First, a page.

Oregon Democrats Ready to Give Prisoners the Right to Vote

Oregon Democrats have introduced a bill that would allow people incarcerated in the state to vote.

If passed, the bill would make the state only the third in the nation where people can vote while in or out of jail. Criminal justice experts estimate that approximately 12,000 people in Oregon will see their voting rights restored.

Bill SB 579 would allow anyone “incarcerated in jail, prison, or correctional facility” in Oregon to register to vote, renew their voter registration, and vote. Under the bill, a person would be allowed to vote in an election using the address and county in which he or she last resided prior to imprisonment.

Currently, only Maine, Vermont, and Washington, D.C. allow people to vote in custody.

Oregon is currently one of 22 states where people lose the right to vote while incarcerated, but where those rights are automatically restored upon release. In 15 other states, people lose the right to vote while incarcerated but regain it after a certain period of time after being released. In the remaining 11 states, people lose their right to vote indefinitely for certain crimes or must complete additional actions and tasks before the right is restored, according to reviews of state laws by the National Conference of State Legislatures and the American Civil Liberties Union.

Supporters have endorsed the proposed law, saying it restores basic civil rights.

“Voting is an integral part of how we built democracy,” State Democratic Senator Sarah Gelser Bluin, one of the bill’s main sponsors, said in an interview. “People vote when they are in nursing homes, when they are in hospitals, people have the right to vote when they are being treated for drug and alcohol addiction or mental health problems. We do not condition the right to vote. Once we start making exceptions to this, where do you stop?”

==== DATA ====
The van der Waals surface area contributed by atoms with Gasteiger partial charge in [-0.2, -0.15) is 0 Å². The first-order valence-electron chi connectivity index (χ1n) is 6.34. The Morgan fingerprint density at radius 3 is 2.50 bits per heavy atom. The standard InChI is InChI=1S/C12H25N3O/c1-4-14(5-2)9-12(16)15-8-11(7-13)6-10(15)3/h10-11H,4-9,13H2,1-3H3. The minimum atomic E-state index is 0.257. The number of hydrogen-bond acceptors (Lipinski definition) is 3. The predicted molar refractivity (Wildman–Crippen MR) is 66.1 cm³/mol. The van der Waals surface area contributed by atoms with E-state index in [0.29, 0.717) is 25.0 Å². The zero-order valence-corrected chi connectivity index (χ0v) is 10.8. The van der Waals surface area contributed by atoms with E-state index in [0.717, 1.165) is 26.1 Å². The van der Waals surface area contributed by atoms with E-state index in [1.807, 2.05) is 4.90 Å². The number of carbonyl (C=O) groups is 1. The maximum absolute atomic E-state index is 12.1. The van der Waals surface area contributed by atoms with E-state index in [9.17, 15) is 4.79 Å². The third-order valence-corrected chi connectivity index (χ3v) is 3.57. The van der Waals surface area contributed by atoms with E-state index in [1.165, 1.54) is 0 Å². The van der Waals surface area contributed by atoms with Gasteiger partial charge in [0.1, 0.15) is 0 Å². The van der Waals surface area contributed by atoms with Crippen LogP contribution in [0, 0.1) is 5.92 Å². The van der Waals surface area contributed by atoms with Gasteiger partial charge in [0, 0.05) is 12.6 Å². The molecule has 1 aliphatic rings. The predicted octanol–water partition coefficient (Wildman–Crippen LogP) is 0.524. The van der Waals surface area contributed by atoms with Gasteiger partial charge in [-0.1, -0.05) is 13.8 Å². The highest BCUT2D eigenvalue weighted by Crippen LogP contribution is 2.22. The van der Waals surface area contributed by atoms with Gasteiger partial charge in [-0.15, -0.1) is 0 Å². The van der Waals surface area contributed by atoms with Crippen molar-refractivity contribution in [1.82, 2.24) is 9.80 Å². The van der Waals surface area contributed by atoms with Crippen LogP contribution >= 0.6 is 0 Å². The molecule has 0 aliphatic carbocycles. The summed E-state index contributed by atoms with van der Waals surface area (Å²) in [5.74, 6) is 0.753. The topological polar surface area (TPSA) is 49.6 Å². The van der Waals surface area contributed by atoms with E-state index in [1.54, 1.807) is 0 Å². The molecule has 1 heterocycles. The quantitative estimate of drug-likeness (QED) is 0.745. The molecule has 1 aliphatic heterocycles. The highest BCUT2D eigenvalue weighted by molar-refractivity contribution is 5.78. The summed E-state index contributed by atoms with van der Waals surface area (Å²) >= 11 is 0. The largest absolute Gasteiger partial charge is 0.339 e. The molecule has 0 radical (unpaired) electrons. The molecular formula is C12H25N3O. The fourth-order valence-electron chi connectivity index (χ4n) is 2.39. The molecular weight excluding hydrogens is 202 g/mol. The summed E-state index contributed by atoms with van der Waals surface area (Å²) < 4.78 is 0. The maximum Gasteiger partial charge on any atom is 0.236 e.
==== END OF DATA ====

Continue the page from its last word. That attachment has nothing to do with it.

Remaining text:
Detractors, however, criticized it for not having an exception for criminals convicted of certain violent crimes.

“Whether it’s murder in the first degree, second degree, reckless homicide, assault in the first and second degree, rape, human trafficking – all these categories of convicted criminals – we pretend that they will be good citizens who will be able to realize their right to vote,” Republican Sen. Dennis Linticam said during a committee hearing this month on the bill. He also expressed concern that inmates would introduce “a new system of corruption in the penitentiary system where you can buy and sell votes” for goods such as cigarettes.

Other Oregon Republicans torn the bill as “extreme” and “egregious” because it would allow “murderers and rapists to vote”.

However, proponents such as Gelzer Bluen point to research showing that ex-prisoners, who find it easier to maintain family and community relationships and reintegrate into society, have much lower rates of recidivism.

“I don’t think the lack of voting is a deterrent to crime. I think that [voting] supports people’s participation in the life of the community and helps people to participate more actively in the development of the community,” she said. “I see no connection between your ballot and the prison sentence.”

Democrats have overwhelming majorities in both Oregon legislative houses and control the governor’s office, suggesting the bill is likely to pass in the current session. The bill passed through one committee earlier this month, and lawmakers said it was likely to be put to a full vote in both the State Senate and the House of Representatives in the last week of the session, at the end of June (the portion of the session that is being held). for measures such as this one that include fiscal provisions).

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